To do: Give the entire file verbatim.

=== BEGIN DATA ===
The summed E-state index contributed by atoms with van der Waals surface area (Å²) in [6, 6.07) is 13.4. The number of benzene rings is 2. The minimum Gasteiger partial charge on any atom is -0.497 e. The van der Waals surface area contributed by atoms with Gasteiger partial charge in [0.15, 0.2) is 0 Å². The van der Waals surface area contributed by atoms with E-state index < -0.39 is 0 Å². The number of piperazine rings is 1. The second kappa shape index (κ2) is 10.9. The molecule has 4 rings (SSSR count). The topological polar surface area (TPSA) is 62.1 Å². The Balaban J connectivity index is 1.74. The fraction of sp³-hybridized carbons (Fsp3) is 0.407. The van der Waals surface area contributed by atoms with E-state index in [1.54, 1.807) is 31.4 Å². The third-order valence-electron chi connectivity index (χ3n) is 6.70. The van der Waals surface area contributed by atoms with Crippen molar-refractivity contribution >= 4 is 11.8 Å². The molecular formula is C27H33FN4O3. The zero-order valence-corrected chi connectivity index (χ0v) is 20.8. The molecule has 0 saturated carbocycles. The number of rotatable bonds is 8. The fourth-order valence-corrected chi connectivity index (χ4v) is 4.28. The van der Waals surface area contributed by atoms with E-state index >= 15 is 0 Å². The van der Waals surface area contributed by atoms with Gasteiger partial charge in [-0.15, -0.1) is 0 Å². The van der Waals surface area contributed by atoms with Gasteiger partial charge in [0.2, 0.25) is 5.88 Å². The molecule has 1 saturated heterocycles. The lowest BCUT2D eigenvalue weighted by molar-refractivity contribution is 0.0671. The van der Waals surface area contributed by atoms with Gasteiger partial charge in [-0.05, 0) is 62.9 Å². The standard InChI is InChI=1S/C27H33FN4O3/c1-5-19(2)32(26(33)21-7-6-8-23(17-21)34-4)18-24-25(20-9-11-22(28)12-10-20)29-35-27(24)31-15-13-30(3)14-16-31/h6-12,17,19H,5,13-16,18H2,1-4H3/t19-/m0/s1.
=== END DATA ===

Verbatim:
The summed E-state index contributed by atoms with van der Waals surface area (Å²) in [6, 6.07) is 13.4. The number of benzene rings is 2. The minimum Gasteiger partial charge on any atom is -0.497 e. The van der Waals surface area contributed by atoms with Gasteiger partial charge in [0.15, 0.2) is 0 Å². The van der Waals surface area contributed by atoms with E-state index < -0.39 is 0 Å². The number of piperazine rings is 1. The second kappa shape index (κ2) is 10.9. The molecule has 4 rings (SSSR count). The topological polar surface area (TPSA) is 62.1 Å². The Balaban J connectivity index is 1.74. The fraction of sp³-hybridized carbons (Fsp3) is 0.407. The van der Waals surface area contributed by atoms with E-state index in [1.54, 1.807) is 31.4 Å². The third-order valence-electron chi connectivity index (χ3n) is 6.70. The van der Waals surface area contributed by atoms with Crippen molar-refractivity contribution >= 4 is 11.8 Å². The molecular formula is C27H33FN4O3. The zero-order valence-corrected chi connectivity index (χ0v) is 20.8. The molecule has 0 saturated carbocycles. The number of rotatable bonds is 8. The fourth-order valence-corrected chi connectivity index (χ4v) is 4.28. The van der Waals surface area contributed by atoms with E-state index >= 15 is 0 Å². The van der Waals surface area contributed by atoms with Gasteiger partial charge in [-0.15, -0.1) is 0 Å². The van der Waals surface area contributed by atoms with Gasteiger partial charge in [0.2, 0.25) is 5.88 Å². The molecule has 1 saturated heterocycles. The lowest BCUT2D eigenvalue weighted by molar-refractivity contribution is 0.0671. The van der Waals surface area contributed by atoms with Gasteiger partial charge in [-0.05, 0) is 62.9 Å². The standard InChI is InChI=1S/C27H33FN4O3/c1-5-19(2)32(26(33)21-7-6-8-23(17-21)34-4)18-24-25(20-9-11-22(28)12-10-20)29-35-27(24)31-15-13-30(3)14-16-31/h6-12,17,19H,5,13-16,18H2,1-4H3/t19-/m0/s1.